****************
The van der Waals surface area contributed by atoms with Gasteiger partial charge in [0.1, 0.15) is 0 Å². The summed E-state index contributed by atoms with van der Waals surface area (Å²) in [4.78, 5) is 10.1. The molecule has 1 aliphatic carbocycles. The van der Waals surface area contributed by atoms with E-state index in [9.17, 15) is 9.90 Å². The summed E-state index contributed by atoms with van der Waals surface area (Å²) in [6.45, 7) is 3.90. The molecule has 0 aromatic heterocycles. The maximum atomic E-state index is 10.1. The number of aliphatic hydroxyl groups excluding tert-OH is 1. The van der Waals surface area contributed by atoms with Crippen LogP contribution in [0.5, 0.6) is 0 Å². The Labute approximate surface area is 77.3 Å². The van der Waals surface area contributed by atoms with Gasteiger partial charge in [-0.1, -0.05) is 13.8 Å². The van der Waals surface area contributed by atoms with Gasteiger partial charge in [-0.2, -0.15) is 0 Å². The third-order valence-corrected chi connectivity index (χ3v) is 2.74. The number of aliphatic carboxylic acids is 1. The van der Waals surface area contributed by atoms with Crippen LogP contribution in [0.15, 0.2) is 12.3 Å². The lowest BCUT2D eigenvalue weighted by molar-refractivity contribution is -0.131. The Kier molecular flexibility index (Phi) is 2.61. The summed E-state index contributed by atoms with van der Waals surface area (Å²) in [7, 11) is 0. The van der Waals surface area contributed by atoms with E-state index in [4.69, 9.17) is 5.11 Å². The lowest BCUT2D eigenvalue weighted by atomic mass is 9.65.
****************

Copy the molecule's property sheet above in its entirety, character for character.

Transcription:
The van der Waals surface area contributed by atoms with Gasteiger partial charge in [0.1, 0.15) is 0 Å². The summed E-state index contributed by atoms with van der Waals surface area (Å²) in [4.78, 5) is 10.1. The molecule has 1 aliphatic carbocycles. The van der Waals surface area contributed by atoms with E-state index in [9.17, 15) is 9.90 Å². The summed E-state index contributed by atoms with van der Waals surface area (Å²) in [6.45, 7) is 3.90. The molecule has 0 aromatic heterocycles. The maximum atomic E-state index is 10.1. The number of aliphatic hydroxyl groups excluding tert-OH is 1. The van der Waals surface area contributed by atoms with Crippen LogP contribution in [0.5, 0.6) is 0 Å². The Labute approximate surface area is 77.3 Å². The van der Waals surface area contributed by atoms with Gasteiger partial charge in [-0.1, -0.05) is 13.8 Å². The van der Waals surface area contributed by atoms with Gasteiger partial charge in [-0.2, -0.15) is 0 Å². The third-order valence-corrected chi connectivity index (χ3v) is 2.74. The number of aliphatic carboxylic acids is 1. The van der Waals surface area contributed by atoms with Crippen LogP contribution in [0.15, 0.2) is 12.3 Å². The lowest BCUT2D eigenvalue weighted by molar-refractivity contribution is -0.131. The Kier molecular flexibility index (Phi) is 2.61. The summed E-state index contributed by atoms with van der Waals surface area (Å²) in [7, 11) is 0. The van der Waals surface area contributed by atoms with E-state index in [4.69, 9.17) is 5.11 Å². The lowest BCUT2D eigenvalue weighted by atomic mass is 9.65.